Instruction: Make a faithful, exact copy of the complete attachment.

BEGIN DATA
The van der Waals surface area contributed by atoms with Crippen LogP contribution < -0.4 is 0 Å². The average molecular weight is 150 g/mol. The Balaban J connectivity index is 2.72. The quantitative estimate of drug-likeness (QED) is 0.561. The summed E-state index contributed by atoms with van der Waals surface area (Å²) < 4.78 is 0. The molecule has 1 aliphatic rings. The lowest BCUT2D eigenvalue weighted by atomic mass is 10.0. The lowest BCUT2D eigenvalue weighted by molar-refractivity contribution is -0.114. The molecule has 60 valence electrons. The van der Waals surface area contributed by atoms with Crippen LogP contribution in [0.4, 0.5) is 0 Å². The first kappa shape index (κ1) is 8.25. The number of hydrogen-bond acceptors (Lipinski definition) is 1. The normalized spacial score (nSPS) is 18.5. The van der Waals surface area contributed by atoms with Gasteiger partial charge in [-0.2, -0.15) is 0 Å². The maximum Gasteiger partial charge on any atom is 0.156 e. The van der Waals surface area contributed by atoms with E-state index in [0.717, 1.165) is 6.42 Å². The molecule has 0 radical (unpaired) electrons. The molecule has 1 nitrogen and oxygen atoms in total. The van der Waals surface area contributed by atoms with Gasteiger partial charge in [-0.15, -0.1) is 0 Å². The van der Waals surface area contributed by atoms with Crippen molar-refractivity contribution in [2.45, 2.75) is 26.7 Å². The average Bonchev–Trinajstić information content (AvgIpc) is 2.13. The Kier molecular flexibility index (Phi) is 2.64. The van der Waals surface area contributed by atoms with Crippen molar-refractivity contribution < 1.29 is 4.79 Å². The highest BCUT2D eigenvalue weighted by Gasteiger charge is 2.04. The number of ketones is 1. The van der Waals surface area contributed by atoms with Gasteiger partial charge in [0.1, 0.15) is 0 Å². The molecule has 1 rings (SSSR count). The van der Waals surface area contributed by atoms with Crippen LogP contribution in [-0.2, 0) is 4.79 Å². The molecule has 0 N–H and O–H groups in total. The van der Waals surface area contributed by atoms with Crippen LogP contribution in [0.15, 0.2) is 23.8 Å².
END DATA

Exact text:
The van der Waals surface area contributed by atoms with Crippen LogP contribution < -0.4 is 0 Å². The average molecular weight is 150 g/mol. The Balaban J connectivity index is 2.72. The quantitative estimate of drug-likeness (QED) is 0.561. The summed E-state index contributed by atoms with van der Waals surface area (Å²) < 4.78 is 0. The molecule has 1 aliphatic rings. The lowest BCUT2D eigenvalue weighted by atomic mass is 10.0. The lowest BCUT2D eigenvalue weighted by molar-refractivity contribution is -0.114. The molecule has 60 valence electrons. The van der Waals surface area contributed by atoms with Crippen LogP contribution in [0.4, 0.5) is 0 Å². The first kappa shape index (κ1) is 8.25. The number of hydrogen-bond acceptors (Lipinski definition) is 1. The normalized spacial score (nSPS) is 18.5. The van der Waals surface area contributed by atoms with Gasteiger partial charge in [-0.2, -0.15) is 0 Å². The maximum Gasteiger partial charge on any atom is 0.156 e. The van der Waals surface area contributed by atoms with E-state index in [0.717, 1.165) is 6.42 Å². The molecule has 0 radical (unpaired) electrons. The molecule has 1 nitrogen and oxygen atoms in total. The van der Waals surface area contributed by atoms with Gasteiger partial charge in [-0.15, -0.1) is 0 Å². The van der Waals surface area contributed by atoms with Crippen molar-refractivity contribution in [2.45, 2.75) is 26.7 Å². The average Bonchev–Trinajstić information content (AvgIpc) is 2.13. The Kier molecular flexibility index (Phi) is 2.64. The van der Waals surface area contributed by atoms with Crippen molar-refractivity contribution < 1.29 is 4.79 Å². The highest BCUT2D eigenvalue weighted by Gasteiger charge is 2.04. The number of ketones is 1. The van der Waals surface area contributed by atoms with Gasteiger partial charge in [0.1, 0.15) is 0 Å². The molecule has 1 rings (SSSR count). The van der Waals surface area contributed by atoms with Crippen LogP contribution in [-0.2, 0) is 4.79 Å². The molecule has 0 N–H and O–H groups in total. The van der Waals surface area contributed by atoms with Crippen LogP contribution in [0.15, 0.2) is 23.8 Å².